(six stars - yea, cheating on the five star scale)

Telling Stories - Paul Kenny
This session was all about story telling to sell your product. I will admit I was thinking this was going to be a session I caught up on email, but in reality I got a ton of inspiration from this session. Probably because he told a story to sell me on the idea {g}. The key quote from this session: "Data explains, stories inspire." Honestly, I want customers to be inspired to buy our services. I want delegates to be inspired to come to one of my conference sessions. Heck, in grade school we got the training we needed for this in the "show and tell" part of class. Why not use this training in our business?
(five stars)

Marketing Flops to Blockbusters - Chris Caposella
I was really looking forward to this session since I recall the time Chris was on stage at the Microsoft FoxPro DevCon in Orlando with Tod Neilson and the "Challenge Me / Could that have been written in FoxPro? No, but it could have" skit they put on. Probably one of the most memorable keynote sessions given at any FoxPro conference. Chris highlighted his career at Microsoft and talked about the big demo crash with Bill Gates demoing a new version of Windows and getting the dreaded Blue Screen of Death. Interesting, that turned out to be a blockbuster because it generated a lot of buzz in the press. Sort of proving once again, there is no such thing as bad press. Chris outlined three different Microsoft products that went from flops to success and one that just flopped (Office Accounting Professional). He discussed the honest reasons why they flopped and why they succeeded, which was refreshing to see. The key questions you have to ask yourself: Are you in this for the long term? Is the product game changing or category defining? This was a good session. Later on Twitter I asked Chris if the "Challenge Me" keynote was completely rehearsed or partially spontaneous. All rehearsed, as expected.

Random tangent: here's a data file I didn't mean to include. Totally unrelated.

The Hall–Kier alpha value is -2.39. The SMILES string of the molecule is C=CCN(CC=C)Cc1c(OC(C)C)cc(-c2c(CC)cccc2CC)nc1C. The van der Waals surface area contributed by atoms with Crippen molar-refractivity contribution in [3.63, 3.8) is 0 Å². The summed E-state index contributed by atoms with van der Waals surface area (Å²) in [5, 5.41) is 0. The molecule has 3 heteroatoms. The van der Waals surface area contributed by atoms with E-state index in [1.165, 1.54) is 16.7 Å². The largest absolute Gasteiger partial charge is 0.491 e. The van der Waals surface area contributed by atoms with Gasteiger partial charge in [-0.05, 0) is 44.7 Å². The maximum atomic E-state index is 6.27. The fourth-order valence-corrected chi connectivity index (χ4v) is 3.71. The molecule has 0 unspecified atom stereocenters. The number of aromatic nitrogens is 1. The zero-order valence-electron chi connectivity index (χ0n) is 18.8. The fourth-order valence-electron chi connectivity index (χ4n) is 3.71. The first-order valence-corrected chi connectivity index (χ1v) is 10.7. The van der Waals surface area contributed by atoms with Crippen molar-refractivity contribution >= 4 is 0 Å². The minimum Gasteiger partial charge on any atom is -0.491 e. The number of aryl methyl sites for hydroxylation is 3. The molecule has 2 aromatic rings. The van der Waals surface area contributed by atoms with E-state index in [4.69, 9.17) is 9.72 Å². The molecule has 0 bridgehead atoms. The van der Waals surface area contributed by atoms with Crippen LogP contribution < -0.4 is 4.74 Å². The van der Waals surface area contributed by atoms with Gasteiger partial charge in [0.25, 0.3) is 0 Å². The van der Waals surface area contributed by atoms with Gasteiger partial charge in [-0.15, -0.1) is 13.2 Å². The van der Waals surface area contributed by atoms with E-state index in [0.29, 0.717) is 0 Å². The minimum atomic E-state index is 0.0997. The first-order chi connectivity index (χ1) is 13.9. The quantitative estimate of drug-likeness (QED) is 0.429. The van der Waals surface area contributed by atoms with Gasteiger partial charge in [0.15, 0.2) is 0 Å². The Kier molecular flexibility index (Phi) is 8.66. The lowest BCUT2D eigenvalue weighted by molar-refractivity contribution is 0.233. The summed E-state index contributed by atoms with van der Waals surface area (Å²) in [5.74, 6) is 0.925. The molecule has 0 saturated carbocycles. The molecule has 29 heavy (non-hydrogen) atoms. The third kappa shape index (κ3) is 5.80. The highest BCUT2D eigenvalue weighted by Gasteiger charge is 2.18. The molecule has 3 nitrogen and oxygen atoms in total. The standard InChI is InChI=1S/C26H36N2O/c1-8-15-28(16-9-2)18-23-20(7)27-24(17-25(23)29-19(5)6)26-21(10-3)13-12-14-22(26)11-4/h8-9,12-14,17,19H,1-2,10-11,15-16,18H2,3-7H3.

(four stars)

How many kittens is an iPod worth? - Neil Davidson
The Cranky Project Manager got the Swine Flu the week before the conference so Neil Davidson (as organizer) had to fill the slot. Neil has written a book on pricing software so it was not surprising he was going to step in and do a session on pricing. I can read the book to get what I got out of the session. Neil was not a dynamic speaker and the topic was a little dry. Fortunately it was also short.
(two stars)

Cognative Seduction - Kathy Sierra
Kathy was the most/best prepared speaker of the bunch. She rarely looked at her slides and kept transitioning from one slide to another as if the slides were telling the story while she was telling the story. I am not sure how many slides she had in the deck, but I am guessing more than 150 for the hour. The idea here is marketing to your customers by giving them the deep seeded desire to buy your product or services. I loved here statement: get lucky is not a business model. Although I truly believe luck is an important part of succeeding in business. Her points on giving your users superpowers through your software is another one of those - duh moments. Software should be easy to use and more importantly empower the users to be successful.
(five stars)

Beyond Crack Cocaine: 9 Weird Ideas on Happiness - Jennifer Acker